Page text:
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MTV and morality.

Religious moralists have always hated the music of youth culture. Jazz, rhythm and blues, rock 'n' roll, and now rap have been excoriated, condemned, and even banned throughout their histories. In recent times, however, Christian pop-culture critics have chosen to link the rebellious nature of youth and its skepticism about religious ideology to those evil perpetuators of rock music: secular humanists. In his 1982 book What Is Secular Humanism? James Hitchcock deplored the humanistic depravity of Elvis Presley, the Beatles, the Rolling Stones, and others. Regarding the Beatles, Hitchcock wrote: "They, more than perhaps anyone else, were responsible for elevating narcissistic self-absorption to the level of a cult, deifying personal and subjective feelings, and establishing self-satisfaction as the principal goal of existence."

Hitchcock had similar things to say about television. Now, more than a decade later, MTV has appropriated control over a huge part of pop music, the most up-front element of defiant youth culture. To religious moralists, MTV's combination of television and rock 'n' roll is both potent and frightening. The little town of Sleepy Eye, Minnesota, recently got some national attention when members of the local Roman Catholic congregation, along with a few other God-fearing citizens, petitioned the city council and the local cable TV company in an effort to banish MTV from the local system. And in response to an MTV program on the "seven deadly sins," an editorial in Christianity Today insisted that "popular culture ignores the possibility of salvation and condemns some sins while condoning {others}."

The question that emerges is whether this controversy is really about MTV's actual threat to morality and ethical behavior or its perceived threat to religion. The numerous moralists who have condemned MTV rarely suggest that their criticism has anything to do with protecting their own institutions. Periodically, however, the true nature of the ideological struggle presents itself unapologetically.

The Roman Catholic publication America--whose title alone suggests a certain reluctance to separate church and state--provides an interesting approach to MTV. First, it describes the cable network's domestic presence and its worldwide growth (57 million homes in the United States and 249 million homes in 88 countries). Then America asks how the Catholic church is going to compete. Regarding the United States' 59 million Catholics, the magazine's Phyllis Zangano writes: "These Catholics, a large portion of them between the ages of 12 and 34, are not reached by preachers, teachers, catechists, or catechisms nearly so effectively as they are reached by MTV...."

Is this "us versus them" dualism primarily concerned with society and its moral salvation, or is this really about declining church membership? The belief that MTV represents any kind of philosophy or alternative to religion is ridiculous. MTV is a business; it represents the values of the corporate world. The gospel of capitalism is not concerned with anyone's moral salvation.

Zangano further writes: "Either Christianity can compete, and can help the MTV market outgrow its programmed narcissism, or Christianity, unable to compete, will be replaced by a combination of secular humanism and individualism."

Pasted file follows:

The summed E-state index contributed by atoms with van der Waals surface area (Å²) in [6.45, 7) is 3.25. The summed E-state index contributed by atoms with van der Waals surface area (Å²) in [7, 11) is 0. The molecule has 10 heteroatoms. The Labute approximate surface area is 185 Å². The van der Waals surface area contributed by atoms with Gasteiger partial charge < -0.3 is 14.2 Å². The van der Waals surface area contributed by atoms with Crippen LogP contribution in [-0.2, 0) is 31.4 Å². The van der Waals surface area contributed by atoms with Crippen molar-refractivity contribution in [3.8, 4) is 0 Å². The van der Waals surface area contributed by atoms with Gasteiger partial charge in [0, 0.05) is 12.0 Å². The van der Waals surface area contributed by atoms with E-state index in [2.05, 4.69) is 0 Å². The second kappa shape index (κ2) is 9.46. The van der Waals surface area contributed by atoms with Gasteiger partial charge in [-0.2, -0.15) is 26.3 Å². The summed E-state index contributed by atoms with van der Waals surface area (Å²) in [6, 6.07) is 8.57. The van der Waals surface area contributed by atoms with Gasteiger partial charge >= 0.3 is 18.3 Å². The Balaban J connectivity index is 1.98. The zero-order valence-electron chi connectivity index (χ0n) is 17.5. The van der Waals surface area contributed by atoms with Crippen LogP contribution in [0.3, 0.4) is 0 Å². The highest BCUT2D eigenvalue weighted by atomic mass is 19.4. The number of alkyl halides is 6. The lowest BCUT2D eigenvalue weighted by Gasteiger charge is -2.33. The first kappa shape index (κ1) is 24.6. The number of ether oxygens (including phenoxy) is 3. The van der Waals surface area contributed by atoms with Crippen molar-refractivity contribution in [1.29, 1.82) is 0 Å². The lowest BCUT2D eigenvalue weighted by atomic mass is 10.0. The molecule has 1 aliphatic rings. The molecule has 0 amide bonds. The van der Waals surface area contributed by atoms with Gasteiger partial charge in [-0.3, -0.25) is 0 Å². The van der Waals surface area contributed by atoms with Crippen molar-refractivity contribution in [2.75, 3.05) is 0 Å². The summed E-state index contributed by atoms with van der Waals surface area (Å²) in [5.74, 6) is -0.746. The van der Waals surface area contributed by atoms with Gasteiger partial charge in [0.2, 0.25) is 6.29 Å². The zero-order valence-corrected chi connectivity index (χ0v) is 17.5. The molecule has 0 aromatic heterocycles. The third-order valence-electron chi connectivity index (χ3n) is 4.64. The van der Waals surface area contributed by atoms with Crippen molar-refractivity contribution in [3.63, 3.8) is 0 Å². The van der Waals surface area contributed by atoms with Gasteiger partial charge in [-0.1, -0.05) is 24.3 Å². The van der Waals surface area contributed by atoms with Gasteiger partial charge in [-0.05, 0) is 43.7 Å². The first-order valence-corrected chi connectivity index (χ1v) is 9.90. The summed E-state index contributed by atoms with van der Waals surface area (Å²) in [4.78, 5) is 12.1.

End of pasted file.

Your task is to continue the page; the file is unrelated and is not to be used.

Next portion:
What should be remembered here is that MTV is primarily advertising. Ads for music are interrupted by ads for other consumer products. With that much advertising, there is obviously going to be plenty of "narcissism" and "individualism" being inculcated; that's what advertising is all about. The notable idea in Zangano's analysis is that MTV somehow represents secular humanism. This constitutes a huge logical leap on her part.

MTV is, of course, secular. Those seeking religious programming on cable television have a number of options from which to choose. But to call any secular endeavor humanist is really quite a misnomer. The one aspect of MTV's programming that comes remotely close to a humanist philosophy is its "Free Your Mind" public-service announcements. The network runs thousands of these spots each year, which address such things as racism, sexism, and homophobia.

Yet, although the "Free Your Mind" pieces promote free thinking, their other (perhaps main) function may be to comfort potential advertisers. The "social responsibility" component of MTV's programming actually brings it closer to the ideological center in the eyes of some advertisers. If heavy metal and gangsta rap frighten you, they will seem less shocking in a context where the audience is also being told to vote, not to take drugs, and to be more tolerant. It's just good business.

For these reasons, the profound mistrust and dislike of MTV on the part of many Christians is misguided and misplaced. This is not even a debate on values, because MTV does not represent humanism. If the religious moralists are looking for substantive opposition on a higher intellectual plane, they'll just have to wait for a 24-hour humanist cable network.
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Copyright 1995, Gale Group. All rights reserved. Gale Group is a Thomson Corporation Company.

 
Article Details
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Author:Hamerlinck, John
Publication:The Humanist
Article Type:Column
Date:Jan 1, 1995
Words:782
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